Never Dead, King Tuff Is More Alive Than Ever Now

The garage rocker will play his classic album, Was Dead, at the 10th edition of Burger Boogaloo in July.

Kyle Thomas, a.k.a. King Tuff, has been playing a glorified version of scuzzy garage rock for more than a decade and on Sunday, he will perform his classic 2008 album, Was Dead, in its entirety at Burger Boogaloo. Initially released on a small, hometown label, Was Dead found new life after it was reissued as a cassette on Burger Records, the California outfit that stages Burger Boogaloo every year in Oakland’s Mosswood Park.

SF Weekly spoke with Thomas about Was Dead, his connection to Burger records and the sage advice he receives from the squirrels in his backyard.

So, it’s been more than a year since you released your latest album, The Other, and your touring cycle behind that record wrapped up a few months ago. What led you to do this one-off show at Burger Boogaloo?

Honestly, they’ve been asking me to do this for like, the past 10 years. I did one of the first ones, and that was the last time I played it, so it seemed like time to do it again. I love all these guys, and it just felt like this was a good time, especially playing Was Dead, because I never did anything for the 10-year anniversary of that one.

Right, the 10-year anniversary of Was Dead was last year. Did you choose the album because of its Burger Records roots?

I don’t really know. It was an idea that was brought up and I was like, oh that sounds like fun. There are a lot of songs on there that I’ve never played at all live, so that will be interesting. Burger really kind of created a lot of my fanbase by putting out that record, and they were definitely the biggest champions of it, so it seemed like a fun thing to do, to coincide with the 10th anniversary of their show.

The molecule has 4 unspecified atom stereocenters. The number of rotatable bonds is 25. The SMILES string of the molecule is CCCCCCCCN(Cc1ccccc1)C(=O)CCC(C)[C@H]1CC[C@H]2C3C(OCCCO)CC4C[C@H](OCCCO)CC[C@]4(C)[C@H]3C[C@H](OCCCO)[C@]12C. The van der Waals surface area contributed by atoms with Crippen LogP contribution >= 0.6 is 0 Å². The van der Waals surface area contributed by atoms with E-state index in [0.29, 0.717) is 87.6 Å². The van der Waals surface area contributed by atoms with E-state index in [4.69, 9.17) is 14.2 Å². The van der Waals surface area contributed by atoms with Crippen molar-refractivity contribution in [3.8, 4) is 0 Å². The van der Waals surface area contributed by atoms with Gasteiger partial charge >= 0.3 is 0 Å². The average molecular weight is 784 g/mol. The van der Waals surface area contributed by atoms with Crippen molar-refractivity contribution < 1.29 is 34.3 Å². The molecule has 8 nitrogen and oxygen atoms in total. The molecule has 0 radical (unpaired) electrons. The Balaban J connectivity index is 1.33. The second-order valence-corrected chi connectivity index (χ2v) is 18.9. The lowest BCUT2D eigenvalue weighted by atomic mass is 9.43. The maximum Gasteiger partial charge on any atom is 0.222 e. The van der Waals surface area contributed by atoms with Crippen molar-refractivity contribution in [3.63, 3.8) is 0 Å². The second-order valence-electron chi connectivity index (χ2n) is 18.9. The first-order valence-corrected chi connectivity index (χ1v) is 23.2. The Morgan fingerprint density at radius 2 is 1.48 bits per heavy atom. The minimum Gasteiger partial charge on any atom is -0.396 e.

How did Burger Records come to find out about Was Dead?

At the time, I don’t really know what year it was, maybe 2008 or 2009, that record came out on a small label — it was not publicized, it was very under-the-radar, and it kind of just got around to a few people here and there. But the Burger guys had somehow gotten it, and were fans, and I don’t know how they got my number, but they called me, out of the blue, one day and just asked if they could do a cassette out of it. I had no idea who they were or anything. They weren’t really anything at that point — I think it’s the 16th release on the label, and now they’re up to 1,000 or something. It was very out of the blue, and I just sort of started snowballing with all the stuff they were doing. I left Vermont and came out to California and kind of integrated into that whole scene. It was very fun times — it’s crazy to think it’s been 10 years already.

For many of your fans, Was Dead was their introduction to King Tuff. How important was that album in establishing you and the King Tuff aesthetic?

It represents a very specific time in my life when I made it, but it was also years in the making. I had another album called Mindblow that had come out before, and some of those songs made it on to Was Dead, and that album is from 2003. So, some of the songs are really old on it, and they were even old at the time I recorded it. There are other King Tuff albums before that even, but they were just very, very limited — like I was mailing CDRs to my friends. Was Dead was the first album that really felt cohesive to me.

As you mentioned, some of the songs on Was Dead are nearly 20 years old. What’s it going to be like playing those songs live for the first time in a while?